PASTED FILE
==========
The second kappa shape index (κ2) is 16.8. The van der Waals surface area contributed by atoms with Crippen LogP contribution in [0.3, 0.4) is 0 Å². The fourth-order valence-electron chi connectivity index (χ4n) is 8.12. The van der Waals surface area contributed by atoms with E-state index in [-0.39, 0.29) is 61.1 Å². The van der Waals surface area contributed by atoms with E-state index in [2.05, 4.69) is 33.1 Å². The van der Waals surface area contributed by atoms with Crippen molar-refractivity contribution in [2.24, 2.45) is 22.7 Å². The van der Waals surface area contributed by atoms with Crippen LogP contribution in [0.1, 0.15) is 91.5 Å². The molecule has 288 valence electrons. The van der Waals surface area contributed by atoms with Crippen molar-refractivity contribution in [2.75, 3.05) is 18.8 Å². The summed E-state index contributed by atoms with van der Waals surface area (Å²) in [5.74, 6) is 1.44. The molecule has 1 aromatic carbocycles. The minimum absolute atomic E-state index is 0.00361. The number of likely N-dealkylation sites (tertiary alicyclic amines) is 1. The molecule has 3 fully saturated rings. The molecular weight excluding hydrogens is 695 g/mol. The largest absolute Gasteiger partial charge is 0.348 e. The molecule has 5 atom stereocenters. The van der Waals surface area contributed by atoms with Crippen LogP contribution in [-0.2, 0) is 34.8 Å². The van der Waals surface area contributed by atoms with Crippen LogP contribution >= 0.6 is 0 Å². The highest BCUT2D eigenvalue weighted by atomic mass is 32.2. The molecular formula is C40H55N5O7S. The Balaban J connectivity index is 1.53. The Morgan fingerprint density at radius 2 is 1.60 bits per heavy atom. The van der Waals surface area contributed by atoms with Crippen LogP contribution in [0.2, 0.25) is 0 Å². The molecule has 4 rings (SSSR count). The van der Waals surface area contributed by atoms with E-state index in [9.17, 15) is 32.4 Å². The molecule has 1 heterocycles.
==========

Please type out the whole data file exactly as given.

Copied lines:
The second kappa shape index (κ2) is 16.8. The van der Waals surface area contributed by atoms with Crippen LogP contribution in [0.3, 0.4) is 0 Å². The fourth-order valence-electron chi connectivity index (χ4n) is 8.12. The van der Waals surface area contributed by atoms with E-state index in [-0.39, 0.29) is 61.1 Å². The van der Waals surface area contributed by atoms with E-state index in [2.05, 4.69) is 33.1 Å². The van der Waals surface area contributed by atoms with Crippen molar-refractivity contribution in [2.24, 2.45) is 22.7 Å². The van der Waals surface area contributed by atoms with Crippen LogP contribution in [0.1, 0.15) is 91.5 Å². The molecule has 288 valence electrons. The van der Waals surface area contributed by atoms with Crippen molar-refractivity contribution in [2.75, 3.05) is 18.8 Å². The summed E-state index contributed by atoms with van der Waals surface area (Å²) in [5.74, 6) is 1.44. The molecule has 1 aromatic carbocycles. The minimum absolute atomic E-state index is 0.00361. The number of likely N-dealkylation sites (tertiary alicyclic amines) is 1. The molecule has 3 fully saturated rings. The molecular weight excluding hydrogens is 695 g/mol. The largest absolute Gasteiger partial charge is 0.348 e. The molecule has 5 atom stereocenters. The van der Waals surface area contributed by atoms with Crippen LogP contribution in [-0.2, 0) is 34.8 Å². The van der Waals surface area contributed by atoms with Crippen LogP contribution >= 0.6 is 0 Å². The highest BCUT2D eigenvalue weighted by atomic mass is 32.2. The molecular formula is C40H55N5O7S. The Balaban J connectivity index is 1.53. The Morgan fingerprint density at radius 2 is 1.60 bits per heavy atom. The van der Waals surface area contributed by atoms with Crippen LogP contribution in [0.2, 0.25) is 0 Å². The molecule has 4 rings (SSSR count). The van der Waals surface area contributed by atoms with E-state index in [9.17, 15) is 32.4 Å². The molecule has 1 heterocycles.